Combined inhalers advised in children
NICE has provisionally recommended use of combined inhalers as an option for children treated with inhaled steroids and long-acting ß-agonists.
The ruling follows similar draft advice for treatment of adults released last month, and should help to relieve pressure on GPs not to use more expensive inhalers.
Decisions on whether to use combined inhalers should be made on an individual basis, taking into account likely adherence and patient preference, NICE said.
The institute recommended a 'step-approach' to treating childhood asthma, bringing its advice in line with the BTS/SIGN guidance used by many GPs.
Step one – mild intermittent asthma – calls for inhaled short-acting ß-agonists with step two involving regular preventer therapy using inhaled steroids.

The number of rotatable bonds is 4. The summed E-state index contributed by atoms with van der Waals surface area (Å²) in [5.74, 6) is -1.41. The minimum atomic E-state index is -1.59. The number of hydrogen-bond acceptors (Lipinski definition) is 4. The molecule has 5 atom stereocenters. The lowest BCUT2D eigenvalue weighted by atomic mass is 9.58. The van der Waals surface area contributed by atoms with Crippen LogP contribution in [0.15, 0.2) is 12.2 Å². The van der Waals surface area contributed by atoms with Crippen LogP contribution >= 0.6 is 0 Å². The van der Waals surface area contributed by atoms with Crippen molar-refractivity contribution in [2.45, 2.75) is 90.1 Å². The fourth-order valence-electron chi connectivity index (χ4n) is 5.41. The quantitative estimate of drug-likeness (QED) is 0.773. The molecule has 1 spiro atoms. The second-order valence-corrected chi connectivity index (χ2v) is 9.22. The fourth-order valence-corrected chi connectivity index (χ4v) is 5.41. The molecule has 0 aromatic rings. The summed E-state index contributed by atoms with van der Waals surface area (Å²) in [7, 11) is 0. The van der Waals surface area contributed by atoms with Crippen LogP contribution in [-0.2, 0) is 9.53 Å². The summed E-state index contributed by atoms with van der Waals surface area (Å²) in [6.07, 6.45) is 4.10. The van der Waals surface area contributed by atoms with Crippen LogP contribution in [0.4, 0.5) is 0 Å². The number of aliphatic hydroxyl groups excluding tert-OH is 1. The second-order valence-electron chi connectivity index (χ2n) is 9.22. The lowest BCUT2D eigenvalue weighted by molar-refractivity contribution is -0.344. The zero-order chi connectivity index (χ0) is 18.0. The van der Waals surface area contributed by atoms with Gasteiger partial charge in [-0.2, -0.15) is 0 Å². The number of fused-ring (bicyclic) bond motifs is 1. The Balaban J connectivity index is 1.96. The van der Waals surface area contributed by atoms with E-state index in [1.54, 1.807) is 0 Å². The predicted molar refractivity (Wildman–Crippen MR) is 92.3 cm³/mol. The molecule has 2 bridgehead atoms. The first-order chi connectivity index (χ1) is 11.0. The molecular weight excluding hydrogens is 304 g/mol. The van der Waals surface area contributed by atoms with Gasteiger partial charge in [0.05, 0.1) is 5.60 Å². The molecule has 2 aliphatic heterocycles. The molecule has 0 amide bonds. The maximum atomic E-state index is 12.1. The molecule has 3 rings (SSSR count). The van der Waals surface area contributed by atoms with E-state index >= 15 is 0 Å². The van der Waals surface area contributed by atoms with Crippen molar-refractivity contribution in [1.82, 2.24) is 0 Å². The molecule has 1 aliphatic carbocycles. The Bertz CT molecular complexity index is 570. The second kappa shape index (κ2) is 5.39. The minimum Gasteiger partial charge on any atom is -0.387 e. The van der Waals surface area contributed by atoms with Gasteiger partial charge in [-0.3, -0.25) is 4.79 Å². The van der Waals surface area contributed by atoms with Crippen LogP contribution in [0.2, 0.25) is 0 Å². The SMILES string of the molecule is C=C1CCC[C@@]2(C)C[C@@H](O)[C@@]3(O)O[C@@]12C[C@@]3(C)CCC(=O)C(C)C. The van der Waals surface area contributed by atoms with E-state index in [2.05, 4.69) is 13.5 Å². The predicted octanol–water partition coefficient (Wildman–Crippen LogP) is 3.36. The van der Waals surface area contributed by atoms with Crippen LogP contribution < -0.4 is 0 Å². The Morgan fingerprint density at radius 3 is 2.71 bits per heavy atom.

There is no precise dose threshold for moving to step three – add-on therapy – but equivalent to 400µg of beclometasone dipropionate may be appropriate. Before using doses higher than 800µg equivalent, referral to specialist care should be considered, NICE said.
But the guidance does not deal with the complex issue of CFC inhalers, which are soon to be discontinued. This potentially leaves GPs with a problem as the guidance currently states they should use the least costly products that are suitable.
Dr David Bellamy, a GP expert in respiratory medicine, said the change to non-CFC 'makes things slightly more complicated'. He added: 'If you have new patients or you're having to change therapies it makes sense to go for a CFC-free inhaler.'